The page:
Fredric M. Jablin Doctoral Dissertation Award

The ILA is pleased to partner with the Jepson School of Leadership Studies at the University of Richmond on the Fredric M. Jablin Doctoral Dissertation Award. This award is given annually to a scholar whose doctoral dissertation research, while on any topic and from any discipline, demonstrates substantial insights and implications for the study of leadership.  The award was established to honor and celebrate the life of Dr. Fredric M. Jablin (1952-2004).

The Jepson School of Leadership Studies at the University of Richmond endeavors to further scholarship and educate students and others for and about leadership through curricula, events and programs. The International Leadership Association is the global network for all those who practice, study, and teach leadership. The ILA promotes a deeper understanding of leadership knowledge and practices for the greater good of individuals and communities worldwide.

This year’s winner will receive:

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2017 Winner Fredric M. Jablin Doctoral Dissertation Award

Uzay DuralRead Uzay Dural's Abstract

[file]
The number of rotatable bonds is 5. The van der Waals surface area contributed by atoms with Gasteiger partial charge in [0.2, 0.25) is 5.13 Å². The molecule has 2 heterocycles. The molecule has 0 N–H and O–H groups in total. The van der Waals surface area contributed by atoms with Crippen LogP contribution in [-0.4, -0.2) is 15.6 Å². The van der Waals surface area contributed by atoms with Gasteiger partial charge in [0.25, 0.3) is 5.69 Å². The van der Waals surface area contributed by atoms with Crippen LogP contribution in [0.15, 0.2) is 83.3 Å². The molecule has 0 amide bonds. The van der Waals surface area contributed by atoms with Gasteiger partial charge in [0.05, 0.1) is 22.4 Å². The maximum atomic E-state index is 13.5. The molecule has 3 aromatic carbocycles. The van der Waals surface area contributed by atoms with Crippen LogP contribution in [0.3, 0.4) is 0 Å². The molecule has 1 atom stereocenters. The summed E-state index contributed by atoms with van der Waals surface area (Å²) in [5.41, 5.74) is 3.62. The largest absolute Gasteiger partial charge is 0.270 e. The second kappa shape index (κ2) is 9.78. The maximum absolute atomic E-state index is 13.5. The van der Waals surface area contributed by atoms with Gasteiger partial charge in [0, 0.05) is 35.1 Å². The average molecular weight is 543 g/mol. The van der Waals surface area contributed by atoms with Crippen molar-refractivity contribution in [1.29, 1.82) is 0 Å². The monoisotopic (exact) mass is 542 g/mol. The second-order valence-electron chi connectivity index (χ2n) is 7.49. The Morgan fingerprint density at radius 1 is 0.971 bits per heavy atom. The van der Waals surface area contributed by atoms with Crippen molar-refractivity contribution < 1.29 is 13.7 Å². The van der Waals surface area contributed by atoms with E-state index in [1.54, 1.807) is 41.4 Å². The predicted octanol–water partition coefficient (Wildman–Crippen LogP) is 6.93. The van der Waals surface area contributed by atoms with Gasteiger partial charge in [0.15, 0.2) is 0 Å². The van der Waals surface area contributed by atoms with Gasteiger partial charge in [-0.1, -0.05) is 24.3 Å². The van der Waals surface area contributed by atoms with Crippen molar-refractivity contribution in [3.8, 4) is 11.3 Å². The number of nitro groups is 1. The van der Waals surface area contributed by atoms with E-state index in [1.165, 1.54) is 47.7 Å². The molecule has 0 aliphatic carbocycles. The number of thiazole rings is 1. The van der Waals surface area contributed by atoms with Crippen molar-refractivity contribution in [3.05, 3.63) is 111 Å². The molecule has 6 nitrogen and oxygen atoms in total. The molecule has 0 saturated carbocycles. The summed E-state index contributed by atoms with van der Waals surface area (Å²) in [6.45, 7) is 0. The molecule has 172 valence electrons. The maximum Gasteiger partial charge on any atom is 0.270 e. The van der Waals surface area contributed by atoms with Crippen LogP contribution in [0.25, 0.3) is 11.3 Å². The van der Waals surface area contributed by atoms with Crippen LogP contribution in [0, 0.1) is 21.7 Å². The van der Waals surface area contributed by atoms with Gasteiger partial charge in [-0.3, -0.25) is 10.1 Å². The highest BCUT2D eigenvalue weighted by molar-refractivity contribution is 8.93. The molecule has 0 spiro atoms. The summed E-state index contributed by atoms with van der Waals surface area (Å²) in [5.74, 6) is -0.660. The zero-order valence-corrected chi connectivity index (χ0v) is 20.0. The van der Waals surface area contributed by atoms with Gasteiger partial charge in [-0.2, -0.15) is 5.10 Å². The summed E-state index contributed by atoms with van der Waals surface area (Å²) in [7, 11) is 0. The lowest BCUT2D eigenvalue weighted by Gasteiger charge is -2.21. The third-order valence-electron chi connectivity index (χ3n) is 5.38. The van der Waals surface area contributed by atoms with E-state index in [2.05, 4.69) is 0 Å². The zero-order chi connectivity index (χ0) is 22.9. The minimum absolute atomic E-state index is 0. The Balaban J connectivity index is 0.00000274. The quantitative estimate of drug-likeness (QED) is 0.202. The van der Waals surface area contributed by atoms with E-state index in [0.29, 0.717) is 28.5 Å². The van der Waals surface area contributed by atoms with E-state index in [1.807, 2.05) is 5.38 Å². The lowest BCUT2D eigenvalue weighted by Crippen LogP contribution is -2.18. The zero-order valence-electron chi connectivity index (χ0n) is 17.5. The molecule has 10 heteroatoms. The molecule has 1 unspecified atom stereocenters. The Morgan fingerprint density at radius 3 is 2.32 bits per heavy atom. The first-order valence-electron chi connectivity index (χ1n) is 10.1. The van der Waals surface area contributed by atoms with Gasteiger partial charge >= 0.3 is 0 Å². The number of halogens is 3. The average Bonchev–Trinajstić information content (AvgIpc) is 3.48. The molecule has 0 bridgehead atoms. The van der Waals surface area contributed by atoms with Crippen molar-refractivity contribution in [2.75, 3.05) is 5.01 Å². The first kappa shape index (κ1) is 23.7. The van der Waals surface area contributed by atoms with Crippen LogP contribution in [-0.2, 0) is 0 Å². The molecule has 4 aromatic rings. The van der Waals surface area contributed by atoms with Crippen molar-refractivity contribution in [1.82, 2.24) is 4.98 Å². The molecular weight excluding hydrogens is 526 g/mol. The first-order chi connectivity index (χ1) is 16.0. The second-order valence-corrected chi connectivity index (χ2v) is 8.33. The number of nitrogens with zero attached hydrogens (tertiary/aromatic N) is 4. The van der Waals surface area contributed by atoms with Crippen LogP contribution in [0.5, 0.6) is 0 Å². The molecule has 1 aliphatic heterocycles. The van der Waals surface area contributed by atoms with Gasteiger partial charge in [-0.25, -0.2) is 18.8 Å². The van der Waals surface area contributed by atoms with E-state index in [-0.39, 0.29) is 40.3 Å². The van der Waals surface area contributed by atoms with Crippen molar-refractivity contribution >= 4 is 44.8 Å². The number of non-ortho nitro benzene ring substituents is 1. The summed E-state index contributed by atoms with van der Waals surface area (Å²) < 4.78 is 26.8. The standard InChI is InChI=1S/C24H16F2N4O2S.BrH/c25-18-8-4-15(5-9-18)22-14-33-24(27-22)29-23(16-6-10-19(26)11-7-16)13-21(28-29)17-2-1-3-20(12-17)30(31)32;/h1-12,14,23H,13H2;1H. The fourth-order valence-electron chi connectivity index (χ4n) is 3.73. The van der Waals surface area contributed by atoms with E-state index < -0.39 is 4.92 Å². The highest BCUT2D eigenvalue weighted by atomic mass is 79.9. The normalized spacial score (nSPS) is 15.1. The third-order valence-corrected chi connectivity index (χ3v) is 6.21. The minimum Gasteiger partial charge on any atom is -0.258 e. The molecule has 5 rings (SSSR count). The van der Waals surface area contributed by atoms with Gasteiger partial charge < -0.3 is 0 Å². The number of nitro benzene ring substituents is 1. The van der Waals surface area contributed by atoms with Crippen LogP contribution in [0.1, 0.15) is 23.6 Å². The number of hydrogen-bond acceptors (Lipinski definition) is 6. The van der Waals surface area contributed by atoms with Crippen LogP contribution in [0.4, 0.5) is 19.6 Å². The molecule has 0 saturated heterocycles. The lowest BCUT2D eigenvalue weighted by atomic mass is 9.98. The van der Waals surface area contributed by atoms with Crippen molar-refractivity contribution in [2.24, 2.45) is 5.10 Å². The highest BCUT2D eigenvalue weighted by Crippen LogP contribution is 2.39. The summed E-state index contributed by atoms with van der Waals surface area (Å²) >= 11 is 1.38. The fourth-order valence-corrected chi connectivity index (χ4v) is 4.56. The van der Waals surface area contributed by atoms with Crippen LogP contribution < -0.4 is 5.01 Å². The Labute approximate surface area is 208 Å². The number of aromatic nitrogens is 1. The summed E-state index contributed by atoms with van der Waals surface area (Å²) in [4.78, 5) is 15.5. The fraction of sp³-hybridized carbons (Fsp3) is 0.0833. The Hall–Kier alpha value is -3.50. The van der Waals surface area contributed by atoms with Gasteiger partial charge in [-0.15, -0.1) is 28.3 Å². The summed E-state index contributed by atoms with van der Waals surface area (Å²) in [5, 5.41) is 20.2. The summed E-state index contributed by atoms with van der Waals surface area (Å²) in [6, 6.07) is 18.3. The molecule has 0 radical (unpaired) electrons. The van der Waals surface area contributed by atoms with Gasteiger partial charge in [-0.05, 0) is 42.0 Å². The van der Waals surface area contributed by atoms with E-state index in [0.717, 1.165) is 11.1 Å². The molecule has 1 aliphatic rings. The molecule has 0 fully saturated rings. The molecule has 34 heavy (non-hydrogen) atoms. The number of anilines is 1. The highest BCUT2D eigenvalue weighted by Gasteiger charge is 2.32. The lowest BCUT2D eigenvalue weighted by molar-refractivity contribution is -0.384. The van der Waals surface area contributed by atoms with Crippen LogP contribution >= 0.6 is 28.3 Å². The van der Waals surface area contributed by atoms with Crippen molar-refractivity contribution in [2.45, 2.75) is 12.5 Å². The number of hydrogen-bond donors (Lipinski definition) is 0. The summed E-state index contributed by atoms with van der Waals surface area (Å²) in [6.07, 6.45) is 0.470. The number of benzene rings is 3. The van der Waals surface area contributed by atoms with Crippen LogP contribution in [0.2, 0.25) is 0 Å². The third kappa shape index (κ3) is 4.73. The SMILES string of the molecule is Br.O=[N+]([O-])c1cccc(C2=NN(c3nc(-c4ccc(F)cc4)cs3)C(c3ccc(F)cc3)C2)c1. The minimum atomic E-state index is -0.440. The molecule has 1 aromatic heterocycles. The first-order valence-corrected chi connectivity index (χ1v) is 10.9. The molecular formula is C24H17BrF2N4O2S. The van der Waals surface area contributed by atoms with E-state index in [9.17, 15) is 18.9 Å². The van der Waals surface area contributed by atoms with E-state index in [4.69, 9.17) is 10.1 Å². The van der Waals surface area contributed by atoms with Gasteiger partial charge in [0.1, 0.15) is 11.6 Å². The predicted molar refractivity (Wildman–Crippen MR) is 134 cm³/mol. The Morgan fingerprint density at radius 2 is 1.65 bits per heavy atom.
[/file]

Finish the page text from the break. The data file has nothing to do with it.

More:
Congratulations to Uzay Dural, an assistant professor of organizational psychology in Turkey; and winner of the 2017 Fredric M. Jablin Doctoral Dissertation Award for her dissertation Exposure-Induced Malleability of Implicit Prejudice toward Female Leadership: A Quasi-Experiment Following Municipality Elections.

Uzay received her B.S.c. in Psychology from Bogazici University (2007) and Ph.D. in Management from Sabanci University (2016). Her research focuses on female leadership, implicit prejudice at work, employee well-being and caregiving in health organizations. Her dissertation received 2017 Fredric M. Jablin Doctoral Dissertation Award and it was selected as the official finalist of 2017 Alvah H. Chapman Jr. Outstanding Dissertation Award. Her work highlights the perceived leader characteristics and high quality exchange with leader in shaping employees' implicit prejudice toward women in management and provides critical implications for policy makers.

Abstract: Drawing upon dynamic view of leadership, this study examined how implicit prejudice toward female leadership changed following exposure to a female leader at work over time. Three-wave longitudinal data were collected from civil servants of 11 municipalities in Turkey. Participants were from five municipalities with a female mayor for the first time in their history (n = 147) and six municipalities with a male municipality mayor (n = 160). Multiple indicator latent growth modeling analyses revealed a significant moderating effect of high quality exchange with a female mayor, perceived agentic characteristics attributed to a female mayor and men's attribution of higher success to organization in reducing implicit prejudice toward female leadership.
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